Rugby Sevens starlet Perry Baker will undergo surgery after a collision with Tonga’s Tana Fotofili in the opening game at the HSBC World Rugby Sevens series in Hamilton.
The American was left with a double fracture of his jaw which is expected to keep him out until early April.
His absence means the USA will be without one of their talisman for the next two legs of the Series events in Sydney this weekend and Las Vegas next month where the USA are the defending champions.
Mike Friday, the USA coach, insists the team will not rush Baker during his recovery.
“It was unfortunate for Perry and it was a tough tackle, legal but maybe reckless and the outcome is that Perry’s jaw was fractured in two places so he has returned home and will have surgery. We will then look at his recovery and there is an outside chance he could be ready for Hong Kong but we won’t push it.
“We will take time, let him get fit and then be able to unleash him on the World circuit very soon.”
Baker arrived back in the USA yesterday to see a surgeon as he looks to recuperate in time for the Hong Kong Sevens which start on April 5.
The two-time World Rugby Sevens Player of the Year passed a head injury assessment after the heavy hit in Hamilton. However, x-rays later revealed the broken jaw which forced the USA into sending him home to see a specialist.
The incident will add fuel to the on-going issue over protection for players in both sevens and the 15 man game with Fotofili only receiving a yellow card for his actions.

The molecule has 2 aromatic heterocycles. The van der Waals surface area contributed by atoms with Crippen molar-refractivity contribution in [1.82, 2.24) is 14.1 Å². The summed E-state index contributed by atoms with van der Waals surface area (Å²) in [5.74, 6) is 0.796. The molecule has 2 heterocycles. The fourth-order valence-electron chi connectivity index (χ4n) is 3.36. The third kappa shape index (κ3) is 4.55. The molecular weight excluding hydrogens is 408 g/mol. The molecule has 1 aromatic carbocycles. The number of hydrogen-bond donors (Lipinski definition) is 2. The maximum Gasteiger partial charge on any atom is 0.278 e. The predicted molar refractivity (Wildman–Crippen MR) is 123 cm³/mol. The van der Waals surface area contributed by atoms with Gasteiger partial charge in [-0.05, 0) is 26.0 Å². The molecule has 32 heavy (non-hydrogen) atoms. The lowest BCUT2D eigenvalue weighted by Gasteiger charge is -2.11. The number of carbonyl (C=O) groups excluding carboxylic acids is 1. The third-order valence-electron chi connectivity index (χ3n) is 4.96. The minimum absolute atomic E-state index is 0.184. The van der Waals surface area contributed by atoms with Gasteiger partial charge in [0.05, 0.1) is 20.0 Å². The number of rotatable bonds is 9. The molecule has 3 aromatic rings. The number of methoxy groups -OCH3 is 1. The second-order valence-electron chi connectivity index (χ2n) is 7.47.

The USA reached the final of the Hamilton leg in spite of Bakers injury and were beaten by Fiji who have joined the Eagles at the top of the table heading to Sydney. Both teams have 57 points with New Zealand three behind.
HSBC Sevens World Series returns to New Zealand
Just 5 days until the third round of the series begins in Hamilton
It is just the second time the 23,600-capacity stadium has hosted the event, after the venue of the New Zealand round was moved from Wellington in 2018.
After the first two rounds in Dubai and Cape Town, USA top the standings; one point clear of hosts New Zealand and 3 points ahead of Fiji.
England are hanging onto the coattails of the leaders, 8 points adrift of the top.
With 16 teams contesting in 45 matches across just two days, here is a quick preview of each pool.
Fiji will be without key men Vatemo Ravouvou and
Australia are perhaps the best equipped side to challenge Fiji for top spot in Pool A, with speedster John Porch starring yet again this series. His total of 98 points puts him at the top individual standings, 13 points clear of his nearest challenger.
Argentina, who won the Challenge Trophy in Cape Town with a resounding win over Samoa, may be the dark horses of this particular group. The South American side stunned South Africa in Dubai to reach the quarter-finals, and will be hoping to reach the Cup competition for the second time this series.